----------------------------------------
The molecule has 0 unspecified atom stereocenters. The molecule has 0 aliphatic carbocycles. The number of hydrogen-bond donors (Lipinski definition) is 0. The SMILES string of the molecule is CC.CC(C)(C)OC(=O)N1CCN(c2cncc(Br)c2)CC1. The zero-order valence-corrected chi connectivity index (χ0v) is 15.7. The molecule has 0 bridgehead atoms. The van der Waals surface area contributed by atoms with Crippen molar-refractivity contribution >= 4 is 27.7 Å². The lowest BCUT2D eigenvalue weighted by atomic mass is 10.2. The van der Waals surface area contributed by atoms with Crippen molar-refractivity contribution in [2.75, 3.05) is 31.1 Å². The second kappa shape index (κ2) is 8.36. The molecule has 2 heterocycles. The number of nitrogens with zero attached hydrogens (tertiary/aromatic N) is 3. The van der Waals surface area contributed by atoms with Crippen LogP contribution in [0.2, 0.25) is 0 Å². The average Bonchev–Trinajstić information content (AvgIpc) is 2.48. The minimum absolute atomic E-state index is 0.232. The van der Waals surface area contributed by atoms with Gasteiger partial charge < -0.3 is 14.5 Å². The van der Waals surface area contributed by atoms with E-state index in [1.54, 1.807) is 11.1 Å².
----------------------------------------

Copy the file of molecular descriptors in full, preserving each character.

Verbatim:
The molecule has 0 unspecified atom stereocenters. The molecule has 0 aliphatic carbocycles. The number of hydrogen-bond donors (Lipinski definition) is 0. The SMILES string of the molecule is CC.CC(C)(C)OC(=O)N1CCN(c2cncc(Br)c2)CC1. The zero-order valence-corrected chi connectivity index (χ0v) is 15.7. The molecule has 0 bridgehead atoms. The van der Waals surface area contributed by atoms with Crippen molar-refractivity contribution >= 4 is 27.7 Å². The lowest BCUT2D eigenvalue weighted by atomic mass is 10.2. The van der Waals surface area contributed by atoms with Crippen molar-refractivity contribution in [2.75, 3.05) is 31.1 Å². The second kappa shape index (κ2) is 8.36. The molecule has 2 heterocycles. The number of nitrogens with zero attached hydrogens (tertiary/aromatic N) is 3. The van der Waals surface area contributed by atoms with Crippen LogP contribution in [0.2, 0.25) is 0 Å². The average Bonchev–Trinajstić information content (AvgIpc) is 2.48. The minimum absolute atomic E-state index is 0.232. The van der Waals surface area contributed by atoms with Gasteiger partial charge < -0.3 is 14.5 Å². The van der Waals surface area contributed by atoms with E-state index in [1.54, 1.807) is 11.1 Å².